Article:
Toronto | Preschoolers who score lower on a memory task are at the risk of dropping out from high-school, a new study suggests. Researchers examined responses from 1,824 children at age two and a half, and then at three and a half. The data was then compared to the school-related attitudes and results of those children when they hit grade seven.
The results showed that those that did better on a memory-testing imitation sorting task during toddler-hood were more likely to perform better in school later on and therefore more likely to stay in school. The imitation sorting task is specifically effective in measuring working memory, which can be compared to a childs mental workspace.
Our results suggest that early individual differences in working memory may contribute to developmental risk for high school dropout, as calculated from student engagement in school, grade point average and whether or not they previously repeated a year in school, said Caroline Fitzpatrick from Concordia University in Canada. When taken together, those factors can identify which 12 year olds are likely to fail to complete high school by the age of 21, she added.
The researchers noted that breathing exercises and guided meditation can be practised with preschool and elementary school children. In older kids, vigorous aerobic activity such as soccer, basketball and jumping rope have all been shown to have beneficial effects on concentration and recall. Another promising strategy for improving working memory in children is to limit screen time video games, smartphones, tablets and television which can undermine cognitive control and take time away from more enriching pursuits, researchers said.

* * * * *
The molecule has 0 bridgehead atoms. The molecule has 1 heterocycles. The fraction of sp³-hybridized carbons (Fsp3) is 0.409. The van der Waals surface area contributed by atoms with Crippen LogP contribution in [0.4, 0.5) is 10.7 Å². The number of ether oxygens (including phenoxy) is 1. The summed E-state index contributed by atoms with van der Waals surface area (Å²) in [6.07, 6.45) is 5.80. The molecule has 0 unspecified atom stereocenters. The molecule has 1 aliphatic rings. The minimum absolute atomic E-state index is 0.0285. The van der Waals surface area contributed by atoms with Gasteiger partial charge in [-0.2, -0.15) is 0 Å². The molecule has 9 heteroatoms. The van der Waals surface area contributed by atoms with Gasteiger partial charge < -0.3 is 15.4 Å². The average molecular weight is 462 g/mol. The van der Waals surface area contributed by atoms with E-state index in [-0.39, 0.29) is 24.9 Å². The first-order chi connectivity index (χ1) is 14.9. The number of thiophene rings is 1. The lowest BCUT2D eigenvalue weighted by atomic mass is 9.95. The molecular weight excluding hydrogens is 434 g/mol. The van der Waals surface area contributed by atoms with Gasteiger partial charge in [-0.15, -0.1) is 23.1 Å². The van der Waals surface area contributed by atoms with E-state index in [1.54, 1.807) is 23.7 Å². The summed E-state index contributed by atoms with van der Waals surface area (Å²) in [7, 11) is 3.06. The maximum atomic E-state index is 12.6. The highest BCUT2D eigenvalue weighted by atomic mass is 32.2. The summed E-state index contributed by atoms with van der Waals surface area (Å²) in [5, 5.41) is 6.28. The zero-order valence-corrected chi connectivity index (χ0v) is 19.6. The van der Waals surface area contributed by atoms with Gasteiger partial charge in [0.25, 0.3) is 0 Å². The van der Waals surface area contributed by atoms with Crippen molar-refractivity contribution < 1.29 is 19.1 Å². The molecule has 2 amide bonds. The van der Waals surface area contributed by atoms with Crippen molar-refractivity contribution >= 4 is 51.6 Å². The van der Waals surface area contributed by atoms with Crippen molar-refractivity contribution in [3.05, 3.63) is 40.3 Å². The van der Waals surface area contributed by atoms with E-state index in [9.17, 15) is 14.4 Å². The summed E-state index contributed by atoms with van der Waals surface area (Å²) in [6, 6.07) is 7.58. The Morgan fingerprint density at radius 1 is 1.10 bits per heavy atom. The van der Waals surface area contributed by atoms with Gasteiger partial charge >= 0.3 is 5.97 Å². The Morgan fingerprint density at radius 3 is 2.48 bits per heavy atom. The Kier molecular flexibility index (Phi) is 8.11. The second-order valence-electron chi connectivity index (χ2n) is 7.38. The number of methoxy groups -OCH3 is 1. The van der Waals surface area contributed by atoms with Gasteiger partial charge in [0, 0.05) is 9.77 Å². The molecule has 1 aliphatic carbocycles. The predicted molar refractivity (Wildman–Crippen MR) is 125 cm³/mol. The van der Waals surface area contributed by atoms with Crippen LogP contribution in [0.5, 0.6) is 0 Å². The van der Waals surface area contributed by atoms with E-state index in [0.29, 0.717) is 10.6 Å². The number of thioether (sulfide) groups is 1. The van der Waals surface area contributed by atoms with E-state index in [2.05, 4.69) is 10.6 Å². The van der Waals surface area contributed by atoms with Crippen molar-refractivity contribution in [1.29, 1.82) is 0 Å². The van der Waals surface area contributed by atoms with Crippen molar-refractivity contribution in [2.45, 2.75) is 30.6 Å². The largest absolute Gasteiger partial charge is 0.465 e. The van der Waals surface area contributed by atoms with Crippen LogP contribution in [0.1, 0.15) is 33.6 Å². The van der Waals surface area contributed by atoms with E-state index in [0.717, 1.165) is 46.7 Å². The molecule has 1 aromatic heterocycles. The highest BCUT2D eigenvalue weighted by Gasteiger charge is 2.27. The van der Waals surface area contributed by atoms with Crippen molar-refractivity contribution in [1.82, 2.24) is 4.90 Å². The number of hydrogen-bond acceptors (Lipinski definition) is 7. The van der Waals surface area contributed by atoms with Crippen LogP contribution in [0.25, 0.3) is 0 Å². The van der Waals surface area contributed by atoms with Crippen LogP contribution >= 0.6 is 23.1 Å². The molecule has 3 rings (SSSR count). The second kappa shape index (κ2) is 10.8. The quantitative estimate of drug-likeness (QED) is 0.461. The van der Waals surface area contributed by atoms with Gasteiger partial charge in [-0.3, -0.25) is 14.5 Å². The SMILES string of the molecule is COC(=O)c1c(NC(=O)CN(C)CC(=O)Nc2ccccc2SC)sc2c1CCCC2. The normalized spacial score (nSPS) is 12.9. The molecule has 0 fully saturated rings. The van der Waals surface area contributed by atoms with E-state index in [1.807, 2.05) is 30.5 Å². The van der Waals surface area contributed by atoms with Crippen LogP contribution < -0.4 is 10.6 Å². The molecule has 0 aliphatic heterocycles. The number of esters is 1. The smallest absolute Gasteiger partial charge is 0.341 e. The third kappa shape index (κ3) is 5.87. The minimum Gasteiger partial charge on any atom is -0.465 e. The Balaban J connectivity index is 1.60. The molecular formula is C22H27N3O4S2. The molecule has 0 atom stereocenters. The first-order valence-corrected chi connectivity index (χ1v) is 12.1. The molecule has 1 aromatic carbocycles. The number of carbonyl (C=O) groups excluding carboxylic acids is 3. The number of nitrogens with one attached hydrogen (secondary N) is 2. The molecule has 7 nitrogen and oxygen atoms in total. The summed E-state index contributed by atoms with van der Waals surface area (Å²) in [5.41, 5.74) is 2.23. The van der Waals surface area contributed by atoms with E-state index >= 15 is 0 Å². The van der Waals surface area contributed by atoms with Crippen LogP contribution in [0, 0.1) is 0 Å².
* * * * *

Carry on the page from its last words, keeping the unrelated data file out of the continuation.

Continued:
Preschoolers can engage in pretend play with other children to help them practise their working memory, since this activity involves remembering their own roles and the roles of others, said Linda Pagani from the University of Montreal in Canada. Encouraging mindfulness in children by helping them focus on their moment-to-moment experiences also has a positive effect on working memory, she added.
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